This year’s series of Love Island received over 86,000 applicants from people hoping for some summer lovin’ at Casa Amor. To put that into perspective, Cambridge and Oxford received only 36,000 applicants from academic students – combined.
Personally I’ve never been a fan of Love Island, however, love it or hate it, you cannot deny that the show has most of the nation hooked. Whilst the sculpted bodies, scandalous backstabbing and ridiculous conversation topics are what keep viewers entertained during each episode, the show’s roaring success is largely down to something behind the sun-kissed scenes: pure marketing gold.
Here’s 5 top digital marketing tips you can learn from this series:
Whether you’re laughing along with the Islanders or just at them, you cannot deny that Love Island is funny, but so are all the other reality shows cut from the same cloth, so why is this one so popular? Love Island breaks the mould by tapping into a much deeper emotion… lurve.
Romance has always been a popular genre, and in 2015 when the first series of Love Island aired, the ONS estimated that 51% of people in England and Wales were single, providing the perfect market for a prime time dose of dodgy flirting and disastrous dating game play.
Know your audience
In order to be able to tug on the heartstrings of your audience, you need to understand what they want – a nod back to the age old concept of knowing your audience.
Whilst on paper the show seems tailor-made for a young, female audience, Love Island has successfully engaged a wide range of demographics. It’s OK to be a bloke and still enjoy Love Island (I know more male viewers than females, in fact) and it even cuts through class boundaries with many high-powered individuals also tuning in.
In a recent interview, the voice of Love Island, Ian Stirling, admitted that he wasn’t sure he really wanted the gig because of the stigma attached to trashy reality shows:
“I thought the broadsheets and Radio 4 wouldn’t take me seriously if I was the voice of a reality TV show. Ironically, that is now the reason why these people want to talk to me.”
Apart from the obvious aesthetic draw to the programme – most viewers, irrespective of their background, enjoy watching the Love Island shenanigans as it’s a welcome release from the stresses and drabness of the real world. As a result, this year’s lineup included a solicitor, a doctor and a government advisor alongside the textbook personal trainers and model/actors, therefore, appealing to audiences from all walks of life.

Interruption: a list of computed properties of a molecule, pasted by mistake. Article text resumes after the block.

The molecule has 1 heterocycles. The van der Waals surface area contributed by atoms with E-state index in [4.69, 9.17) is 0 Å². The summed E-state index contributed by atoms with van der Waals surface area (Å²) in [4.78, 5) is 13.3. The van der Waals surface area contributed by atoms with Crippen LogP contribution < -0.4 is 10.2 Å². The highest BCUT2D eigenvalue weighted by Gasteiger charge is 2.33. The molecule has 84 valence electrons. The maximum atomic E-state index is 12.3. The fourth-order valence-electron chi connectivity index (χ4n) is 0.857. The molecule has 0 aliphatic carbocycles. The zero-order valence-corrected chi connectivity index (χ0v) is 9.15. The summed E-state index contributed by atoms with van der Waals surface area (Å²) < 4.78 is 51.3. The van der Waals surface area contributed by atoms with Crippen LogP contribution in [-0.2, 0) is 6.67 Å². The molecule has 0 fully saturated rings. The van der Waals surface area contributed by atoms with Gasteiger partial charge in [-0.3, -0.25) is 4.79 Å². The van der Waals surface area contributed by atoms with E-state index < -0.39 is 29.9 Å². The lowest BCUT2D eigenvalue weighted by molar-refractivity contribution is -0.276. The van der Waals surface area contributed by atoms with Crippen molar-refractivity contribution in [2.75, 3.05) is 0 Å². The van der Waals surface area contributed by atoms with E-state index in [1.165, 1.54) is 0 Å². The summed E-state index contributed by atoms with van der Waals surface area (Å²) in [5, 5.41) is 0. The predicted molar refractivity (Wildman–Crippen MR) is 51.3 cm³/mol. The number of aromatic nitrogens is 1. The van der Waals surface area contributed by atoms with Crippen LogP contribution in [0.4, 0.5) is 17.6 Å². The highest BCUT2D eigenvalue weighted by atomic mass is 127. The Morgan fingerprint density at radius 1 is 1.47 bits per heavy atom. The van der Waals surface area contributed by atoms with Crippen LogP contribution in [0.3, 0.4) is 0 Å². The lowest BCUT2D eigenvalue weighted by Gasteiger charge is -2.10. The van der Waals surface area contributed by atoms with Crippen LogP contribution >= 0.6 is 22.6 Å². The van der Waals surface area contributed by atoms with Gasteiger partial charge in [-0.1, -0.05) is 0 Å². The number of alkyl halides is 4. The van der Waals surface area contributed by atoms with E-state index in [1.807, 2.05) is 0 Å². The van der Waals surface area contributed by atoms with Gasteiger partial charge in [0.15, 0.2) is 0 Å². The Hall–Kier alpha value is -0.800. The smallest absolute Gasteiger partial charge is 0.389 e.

It’s not just important to know who your audience is, you need to know where they are too. The endless threads of Love Island discussion on Twitter haven’t gone unnoticed by the show’s research team. The bosses at Love Island have capitalised on this by adding suggestive hashtags to the end of the texts they send to the Islanders, prompting viewers to reuse the hashtags in their own social media post, thus, promoting the show.
Create a community
“…there is only one thing in the world worse than being talked about, and that is not being talked about”.
The Picture of Dorian Gray by Oscar Wilde
Developing an established community for your brand is the ideal for most companies. Well, Love Island has two: the die-hard fanatics and those that loath everything it stands for. Yet both camps love talking about it.
If you’ve managed to watch any of Good Morning Britain the past few weeks, you’ll have heard Piers Morgan’s incessant moaning about how awful Love Island is and how brainless and shallow the contestants are. He claims to despise the programme branding it utter ‘crap’ however he’s certainly been giving it some regular airtime.
Check out Piers Morgan trying his best to humiliate a female Islander yet getting more egg on his own face. Hilarious.
The lesson here is simple: Create an image for your brand that people are proud to identify with and you’ll soon have the foundations of a blossoming community.
Once you’ve established who your audience is, it’s important to listen to them and act accordingly.
This year the show teamed up with online fashion brand, Missguided, who provided clothing for each of the contestants to wear whilst they are on the island. Knowing that viewers will find fashion inspiration in their favourite Islanders, the official Love Island app allows users to purchase items and accessories they see worn on the show in a matter of touches and swipes, creating a seamless user experience across multiple platforms.
With a reported sales increase of around 40% every evening the show is aired, there’s nothing misguided about this lucrative partnership, plus it gets people sharing pictures of their latest purchase and talking about the show online – win-win for both parties!
One of the key reasons we seem to be surrounded by Love Island promotion is that fans of the show are extremely active in generating and sharing content themselves. It’s likely that most of those watching the latest episode are doing so with a tablet or phone – or both – in their hand(s) joining in the Twitter discussion and general online banter whilst the latest antics are still fresh. As soon as there’s a funny moment or a new catchphrase in the villa, it’s almost instantly followed by a meme, video or mention somewhere online.
By providing inspiration for share-worthy material – be it funny, heart-warming, informative, or just downright peculiar – you’ll encourage your audience to engage with your brand on a much deeper level, particularly if others in the brand community join in the experience.
These are just a few of the valuable marketing principles that can be learnt from this series of Love Island and reapplied to your own marketing strategy. So whilst I won’t be setting a Series Link in my Sky Planner anytime soon, it certainly gets a 5* rating from me for marketing mastery.